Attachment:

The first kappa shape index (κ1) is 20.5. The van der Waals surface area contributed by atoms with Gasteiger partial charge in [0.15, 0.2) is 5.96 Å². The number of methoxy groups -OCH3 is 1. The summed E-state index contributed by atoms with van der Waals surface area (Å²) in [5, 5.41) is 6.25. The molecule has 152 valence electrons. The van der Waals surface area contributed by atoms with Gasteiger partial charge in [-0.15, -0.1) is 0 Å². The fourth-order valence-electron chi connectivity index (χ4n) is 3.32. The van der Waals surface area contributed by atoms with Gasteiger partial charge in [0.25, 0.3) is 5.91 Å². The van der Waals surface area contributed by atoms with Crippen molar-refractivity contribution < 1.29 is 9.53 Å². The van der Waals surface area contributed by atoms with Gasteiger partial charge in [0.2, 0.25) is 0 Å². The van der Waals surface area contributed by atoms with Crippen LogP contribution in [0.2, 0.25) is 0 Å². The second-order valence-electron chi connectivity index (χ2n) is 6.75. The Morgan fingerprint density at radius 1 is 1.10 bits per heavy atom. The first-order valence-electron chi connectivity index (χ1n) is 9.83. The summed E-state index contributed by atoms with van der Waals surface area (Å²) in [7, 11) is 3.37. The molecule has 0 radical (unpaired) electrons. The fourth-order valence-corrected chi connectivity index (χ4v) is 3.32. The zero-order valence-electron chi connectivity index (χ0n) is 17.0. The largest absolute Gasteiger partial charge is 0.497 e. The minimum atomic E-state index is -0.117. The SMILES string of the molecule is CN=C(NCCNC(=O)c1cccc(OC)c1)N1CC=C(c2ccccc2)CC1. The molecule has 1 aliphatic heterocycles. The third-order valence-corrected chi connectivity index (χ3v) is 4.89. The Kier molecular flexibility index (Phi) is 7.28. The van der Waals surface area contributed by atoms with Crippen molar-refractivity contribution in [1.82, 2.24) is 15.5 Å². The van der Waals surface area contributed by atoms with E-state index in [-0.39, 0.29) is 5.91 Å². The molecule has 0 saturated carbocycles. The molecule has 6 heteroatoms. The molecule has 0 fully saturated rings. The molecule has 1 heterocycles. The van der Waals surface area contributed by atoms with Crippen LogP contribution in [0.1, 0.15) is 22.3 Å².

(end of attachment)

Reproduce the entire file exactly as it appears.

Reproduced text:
The first kappa shape index (κ1) is 20.5. The van der Waals surface area contributed by atoms with Gasteiger partial charge in [0.15, 0.2) is 5.96 Å². The number of methoxy groups -OCH3 is 1. The summed E-state index contributed by atoms with van der Waals surface area (Å²) in [5, 5.41) is 6.25. The molecule has 152 valence electrons. The van der Waals surface area contributed by atoms with Gasteiger partial charge in [-0.15, -0.1) is 0 Å². The fourth-order valence-electron chi connectivity index (χ4n) is 3.32. The van der Waals surface area contributed by atoms with Gasteiger partial charge in [0.25, 0.3) is 5.91 Å². The van der Waals surface area contributed by atoms with Crippen molar-refractivity contribution < 1.29 is 9.53 Å². The van der Waals surface area contributed by atoms with Gasteiger partial charge in [0.2, 0.25) is 0 Å². The van der Waals surface area contributed by atoms with Crippen LogP contribution in [0.2, 0.25) is 0 Å². The second-order valence-electron chi connectivity index (χ2n) is 6.75. The Morgan fingerprint density at radius 1 is 1.10 bits per heavy atom. The first-order valence-electron chi connectivity index (χ1n) is 9.83. The summed E-state index contributed by atoms with van der Waals surface area (Å²) in [7, 11) is 3.37. The molecule has 0 radical (unpaired) electrons. The fourth-order valence-corrected chi connectivity index (χ4v) is 3.32. The zero-order valence-electron chi connectivity index (χ0n) is 17.0. The largest absolute Gasteiger partial charge is 0.497 e. The minimum atomic E-state index is -0.117. The SMILES string of the molecule is CN=C(NCCNC(=O)c1cccc(OC)c1)N1CC=C(c2ccccc2)CC1. The molecule has 1 aliphatic heterocycles. The third-order valence-corrected chi connectivity index (χ3v) is 4.89. The Kier molecular flexibility index (Phi) is 7.28. The van der Waals surface area contributed by atoms with Crippen molar-refractivity contribution in [1.82, 2.24) is 15.5 Å². The van der Waals surface area contributed by atoms with E-state index in [-0.39, 0.29) is 5.91 Å². The molecule has 0 saturated carbocycles. The molecule has 6 heteroatoms. The molecule has 0 fully saturated rings. The molecule has 1 heterocycles. The van der Waals surface area contributed by atoms with Crippen LogP contribution in [0.1, 0.15) is 22.3 Å².